“Rich people are getting old, and they long for longevity and expect quality services,” says Chen Yao, a business director with the Beijing branch of Himawari Land & Building Investment, a Japanese firm specializing in immigration and property investment.
As opposed to Ctrip or L’avion, Chen’s firm takes overseas medical trip as a supplementary business as it deems “those who are able and willing to invest in Japan are just those who are interested in such trips,” says Chen.
Pass it around
As the trend keeps growing, various organizations have entered into the business. A rough calculation by China Business Weekly found that no less than 300 new agencies claiming to serve clients with “high- and medium-level medical service needs” had been formed in 2016.
A large number of players are general tourism agencies like Ctrip or are agencies providing just medical trips, but there are also investment institutions, insurance companies and immigration agencies that take medical travel bookings as a supplement to their main business.
But the business models are similar: build partnership with medical organizations overseas, hire professional medical translators and equip their domestic team with at least some degree of medical knowledge.
“Overseas medical resources are important products of this industry, but they aren’t scarce nor hard to cooperate with. The hardest part is finding valuable consumers in domestic market,” says Jiang of Analysys.
Jiang’s research shows that some of these high-net-worth consumers, usually younger ones, can be reached through online marketing and advertising on social networking sites with the assistance of data analytics, but many can only be found through offline channels such as high-end clubs or events held by real estate developers, insurance companies and private banks.
Online marketing has been adopted by internet companies such as Ctrip, which controls a majority of Chinese tourists’ online traffic. But for smaller companies such as L’avion, offline channels work better.
“Such companies usually garner fewer consumers, and they are older and with more complex medical demands, and take more time to persuade and tailor personal trips for,” says Jiang.
But a long-term approach can reap rewards.
“When we just started, we tried online ads and offline events and spent nearly RMB 15,000 to get one customer,” says Zhong of L’avion. The company waited several years to build a good reputation, and now it relies mostly on word of mouth among the “rich circle”.
Xiong Juan, CEO of CY Cares, a sub-branch of Chunyu Doctor, the largest digital medical service platform in China, found that consumers accessed through offline channels are usually more loyal.
Founded two years ago and positioned as a medical consultancy, CY Cares has accumulated 4,000 users with an annual family income above RMB 1 million aged between 35 and 50. Eighty percent of CY Cares’ bookings are worth is about RMB 50,000—the amount is paid directly to the company as a service and consultation fee and does not cover the medical treatment in overseas hospitals.
“This year we started to develop more offline channels by partnering with high-end communities and insurers where such ‘medical trips’ are presented as value-added services for their clients, and for us it’s a good opportunity to ‘awaken’ their awareness of healthcare [options],” Xiong says.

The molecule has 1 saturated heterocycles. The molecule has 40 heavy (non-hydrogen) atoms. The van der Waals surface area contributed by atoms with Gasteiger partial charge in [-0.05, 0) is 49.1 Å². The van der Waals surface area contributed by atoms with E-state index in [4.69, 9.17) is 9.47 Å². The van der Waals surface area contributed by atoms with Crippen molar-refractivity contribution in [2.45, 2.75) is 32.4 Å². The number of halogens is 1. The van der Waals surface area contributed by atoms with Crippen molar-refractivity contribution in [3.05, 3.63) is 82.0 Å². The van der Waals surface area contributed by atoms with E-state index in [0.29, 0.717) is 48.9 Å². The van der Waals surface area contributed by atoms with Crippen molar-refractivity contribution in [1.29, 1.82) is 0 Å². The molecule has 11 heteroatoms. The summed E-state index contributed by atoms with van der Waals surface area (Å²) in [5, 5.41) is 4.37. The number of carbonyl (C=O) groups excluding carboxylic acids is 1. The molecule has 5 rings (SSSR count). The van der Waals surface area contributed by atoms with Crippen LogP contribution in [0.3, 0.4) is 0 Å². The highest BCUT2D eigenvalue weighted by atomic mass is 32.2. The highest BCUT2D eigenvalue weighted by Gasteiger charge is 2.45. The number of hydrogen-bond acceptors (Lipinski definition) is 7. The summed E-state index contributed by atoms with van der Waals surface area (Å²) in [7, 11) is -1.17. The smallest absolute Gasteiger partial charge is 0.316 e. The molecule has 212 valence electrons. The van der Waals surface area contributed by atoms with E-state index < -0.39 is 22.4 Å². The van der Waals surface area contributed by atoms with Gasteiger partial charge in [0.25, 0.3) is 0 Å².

As the company taps into offline channels, its business is expanding from only offering serious medical trips and consultations to including more general healthcare options.
“The demand for critical illness and reproductive treatments is strong, but have low frequency. To enlarge our consumer basis, we launched basic healthcare and disease prevention schemes, and to our surprise this part has grown very well and it reflects the mainstream market need at this current time,” says Xiong.
“Seeking medical care abroad is a global trend, but the motive is more about advanced medical technology or saving money. For example, Americans go to Thailand or India to access cheaper medicine and operations. But in China, the trend is mostly driven by rich people who want a premium service—that says this industry in China is still at its early stage and the market is limited,” says Xiong.
Offering high-end and customized services can mean long supply chains, high costs and the sacrifice of sales.
Zhong with L’avion admits that the maximum number of clients they can take care of in a year is 300.
For Chen Yao, who takes care of four to five “boutique tourism groups” every month, these luxury trips are not as profitable as some might think. The profit margin, he says, is about 7 to 10%. “Such tours charge a much higher price than normal ones, but they are highly customized. We need to arrange everything including pickups, meals, [etc.] for only a few clients. Not only is the supply chain long and costs are high, but there will never be quick turnover like normal group tours.”
Meanwhile for CY Cares, the supply chain is even longer. According to Xiong, when they receive a client they have to arrange a health manager, who will help the client set up a profile with CY Cares. Together they will work out whether the client needs to go overseas, what country and which hospital they should go to, how long the trip will take, the expenditure and what other care will be need abroad. When it’s a serious condition, they have to arrange a group consultation between domestic doctors and their overseas counterparts.
So far, it remains a up-scale business, but Xiong believes in the longer term—the next 5 to 10 years—more people in the middle class will join in the hunt for overseas medical trips and the market will be enlarged from offering just high-end services to helping patients get more cost-effective deals.